Southern Gardening: Try herbs for late summer gardens

 

Herbs like basil are grown for their foliage, so pinch off developing flower heads as flower production signals the plant to stop foliage production and develop seeds.

Herbs like basil are grown for their foliage, so pinch off developing flower heads as flower production signals the plant to stop foliage production and develop seeds.
Photo by: Gary Bachman/MSU Extension

 

 

Gary Bachman

 

 

In the late summer and into the fall, some of my favorite garden plants are the annual herbs.

 

On top of my list of annual herbs are basil and dill. These herbs are aromatic and really easy to grow. And have I said they're delicious?

 

Dill is perfect with salmon, cod and grouper. Placing the frilly fronds on the fish during cooking imparts a pleasant licorice flavor. Another favorite use is adding fresh-cut dill to my eggs for breakfast.

 

 

Dill also is a forage plant for swallowtail butterfly caterpillars, so I make sure to have enough to share.

 

Basil is another wonderful plant that also is a great addition to my edible ornamental landscape. It offers a great range of aromas and flavors from licorice to lemon and lime. At my house, we love to use it to make different types of pesto and, of course, to whip up refreshing basil mojitos on a hot second summer afternoon.

 

There's a wide variety of basil available for the garden. Selections come with beautiful green, red and variegated foliage.

 

Always harvest fresh herbs in the morning, as the essential oils -- which is what supplies the herbal bang -- will be at their highest concentrations then.

 

For annual herbs like dill and basil, it is important to pinch off developing flower heads. We want foliage, and flower production signals the plant to stop foliage production and favor seed development. I deadhead my dill plants and save the flower heads for homemade dill pickles.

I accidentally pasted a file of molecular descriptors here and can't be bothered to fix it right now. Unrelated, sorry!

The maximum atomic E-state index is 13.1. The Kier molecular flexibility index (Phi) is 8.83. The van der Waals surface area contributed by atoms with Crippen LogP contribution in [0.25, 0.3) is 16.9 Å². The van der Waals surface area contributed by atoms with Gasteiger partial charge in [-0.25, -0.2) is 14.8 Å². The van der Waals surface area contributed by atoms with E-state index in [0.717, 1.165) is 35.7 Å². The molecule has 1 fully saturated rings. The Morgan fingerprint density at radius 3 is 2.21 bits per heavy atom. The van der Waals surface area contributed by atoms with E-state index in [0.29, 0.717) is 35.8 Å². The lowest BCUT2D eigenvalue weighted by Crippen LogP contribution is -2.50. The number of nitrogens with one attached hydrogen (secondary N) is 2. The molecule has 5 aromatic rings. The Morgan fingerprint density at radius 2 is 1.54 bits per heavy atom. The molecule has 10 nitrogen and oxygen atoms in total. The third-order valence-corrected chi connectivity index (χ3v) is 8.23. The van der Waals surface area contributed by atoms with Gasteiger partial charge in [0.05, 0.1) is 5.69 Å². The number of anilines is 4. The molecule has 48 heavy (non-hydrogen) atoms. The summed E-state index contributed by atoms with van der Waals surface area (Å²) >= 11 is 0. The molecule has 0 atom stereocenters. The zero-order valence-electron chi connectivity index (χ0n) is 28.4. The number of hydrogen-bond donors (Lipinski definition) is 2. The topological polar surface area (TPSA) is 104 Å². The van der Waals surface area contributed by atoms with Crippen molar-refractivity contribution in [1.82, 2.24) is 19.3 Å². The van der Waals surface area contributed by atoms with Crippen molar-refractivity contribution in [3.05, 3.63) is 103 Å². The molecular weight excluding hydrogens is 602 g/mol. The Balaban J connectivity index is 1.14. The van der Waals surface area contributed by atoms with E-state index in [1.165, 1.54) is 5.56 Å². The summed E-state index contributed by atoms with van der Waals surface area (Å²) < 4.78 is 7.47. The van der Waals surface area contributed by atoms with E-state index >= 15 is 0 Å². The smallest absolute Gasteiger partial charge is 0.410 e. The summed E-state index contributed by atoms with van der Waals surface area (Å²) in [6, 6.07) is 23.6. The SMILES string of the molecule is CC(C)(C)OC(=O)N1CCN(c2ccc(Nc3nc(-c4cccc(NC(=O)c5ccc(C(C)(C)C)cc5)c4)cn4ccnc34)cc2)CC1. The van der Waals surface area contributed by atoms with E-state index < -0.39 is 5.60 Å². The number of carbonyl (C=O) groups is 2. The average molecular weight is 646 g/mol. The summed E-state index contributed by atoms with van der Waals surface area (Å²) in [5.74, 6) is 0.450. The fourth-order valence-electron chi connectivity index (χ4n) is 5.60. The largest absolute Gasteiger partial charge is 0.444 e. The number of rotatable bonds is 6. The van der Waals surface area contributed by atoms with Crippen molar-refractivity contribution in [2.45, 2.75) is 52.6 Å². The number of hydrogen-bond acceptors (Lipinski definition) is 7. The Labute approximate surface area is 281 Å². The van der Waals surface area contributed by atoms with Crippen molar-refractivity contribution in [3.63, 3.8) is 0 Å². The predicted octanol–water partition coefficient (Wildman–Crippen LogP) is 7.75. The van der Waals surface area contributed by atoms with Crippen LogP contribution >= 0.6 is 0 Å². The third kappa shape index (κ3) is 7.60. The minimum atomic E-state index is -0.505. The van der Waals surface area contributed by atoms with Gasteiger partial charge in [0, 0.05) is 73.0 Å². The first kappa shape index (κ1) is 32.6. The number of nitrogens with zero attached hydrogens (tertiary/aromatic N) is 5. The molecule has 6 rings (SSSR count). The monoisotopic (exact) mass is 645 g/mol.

But there are always exceptions to these rules. Late in the year, I like to let a few plants flower and collect the seed. It's as easy as waiting until the seed heads have turned brown, collecting the seed and storing it in a labeled envelope. Saving some seed this year could help your garden next year.

 

This year, COVID-19 fueled major growth in gardening, which caused shortages of all seed supplies. Saving some herb seed this fall could make 2021 a tasty year.

 

Of course, you don't have to save seed in an envelope. Sometimes I just let the seed heads disperse themselves and enjoy the surprise of where the herbs pop up the following year.

 

Annual herbs like dill and basil are really easy to grow in containers, which is my preferred growing method. Remember to use a good-quality, peat-based potting mix. Container herbs don't take up as much room, which is perfect for maximizing the number of herbs growing on a porch or patio.

 

If you're afraid you've missed out this year, the good news is there's still time to grow these herbs. Many garden centers still have transplants, and you can always try growing some from seed.

 

Gary Bachman is an Extension and research professor of horticulture at the Mississippi State University Coastal Research and Extension Center in Biloxi and hosts Southern Gardening television and radio programs.

 

 

 

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